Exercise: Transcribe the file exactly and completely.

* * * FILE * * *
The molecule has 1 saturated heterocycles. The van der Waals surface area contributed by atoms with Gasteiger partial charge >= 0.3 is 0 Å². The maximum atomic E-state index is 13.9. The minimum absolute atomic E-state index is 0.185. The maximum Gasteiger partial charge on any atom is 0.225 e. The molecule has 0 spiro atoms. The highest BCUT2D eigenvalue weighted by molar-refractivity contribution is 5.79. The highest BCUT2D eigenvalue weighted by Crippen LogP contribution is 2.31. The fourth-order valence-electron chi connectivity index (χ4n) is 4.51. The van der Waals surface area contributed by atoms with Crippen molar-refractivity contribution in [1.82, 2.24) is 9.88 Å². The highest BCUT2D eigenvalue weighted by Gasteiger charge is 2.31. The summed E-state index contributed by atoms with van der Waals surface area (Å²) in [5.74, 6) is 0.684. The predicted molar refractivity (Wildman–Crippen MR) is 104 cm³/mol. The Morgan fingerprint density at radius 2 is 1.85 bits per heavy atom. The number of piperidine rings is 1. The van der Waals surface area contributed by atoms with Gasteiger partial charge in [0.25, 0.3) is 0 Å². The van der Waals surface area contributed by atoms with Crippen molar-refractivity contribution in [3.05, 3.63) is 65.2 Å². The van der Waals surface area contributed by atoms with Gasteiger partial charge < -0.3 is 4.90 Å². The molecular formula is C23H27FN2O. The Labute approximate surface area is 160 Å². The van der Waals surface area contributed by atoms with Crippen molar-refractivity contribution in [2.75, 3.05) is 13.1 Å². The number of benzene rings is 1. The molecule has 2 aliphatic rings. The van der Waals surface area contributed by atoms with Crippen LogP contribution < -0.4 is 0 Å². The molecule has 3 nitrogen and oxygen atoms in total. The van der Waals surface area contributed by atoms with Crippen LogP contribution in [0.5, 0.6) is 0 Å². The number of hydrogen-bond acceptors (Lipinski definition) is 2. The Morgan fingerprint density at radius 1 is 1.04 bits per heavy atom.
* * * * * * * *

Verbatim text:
The molecule has 1 saturated heterocycles. The van der Waals surface area contributed by atoms with Gasteiger partial charge >= 0.3 is 0 Å². The maximum atomic E-state index is 13.9. The minimum absolute atomic E-state index is 0.185. The maximum Gasteiger partial charge on any atom is 0.225 e. The molecule has 0 spiro atoms. The highest BCUT2D eigenvalue weighted by molar-refractivity contribution is 5.79. The highest BCUT2D eigenvalue weighted by Crippen LogP contribution is 2.31. The fourth-order valence-electron chi connectivity index (χ4n) is 4.51. The van der Waals surface area contributed by atoms with Crippen molar-refractivity contribution in [1.82, 2.24) is 9.88 Å². The highest BCUT2D eigenvalue weighted by Gasteiger charge is 2.31. The summed E-state index contributed by atoms with van der Waals surface area (Å²) in [5.74, 6) is 0.684. The predicted molar refractivity (Wildman–Crippen MR) is 104 cm³/mol. The Morgan fingerprint density at radius 2 is 1.85 bits per heavy atom. The number of piperidine rings is 1. The van der Waals surface area contributed by atoms with Gasteiger partial charge in [0.25, 0.3) is 0 Å². The van der Waals surface area contributed by atoms with Crippen molar-refractivity contribution in [3.05, 3.63) is 65.2 Å². The van der Waals surface area contributed by atoms with Gasteiger partial charge < -0.3 is 4.90 Å². The molecular formula is C23H27FN2O. The Labute approximate surface area is 160 Å². The van der Waals surface area contributed by atoms with Crippen molar-refractivity contribution in [2.75, 3.05) is 13.1 Å². The number of benzene rings is 1. The molecule has 2 aliphatic rings. The van der Waals surface area contributed by atoms with Crippen LogP contribution < -0.4 is 0 Å². The molecule has 3 nitrogen and oxygen atoms in total. The van der Waals surface area contributed by atoms with Crippen LogP contribution in [0.5, 0.6) is 0 Å². The number of hydrogen-bond acceptors (Lipinski definition) is 2. The Morgan fingerprint density at radius 1 is 1.04 bits per heavy atom.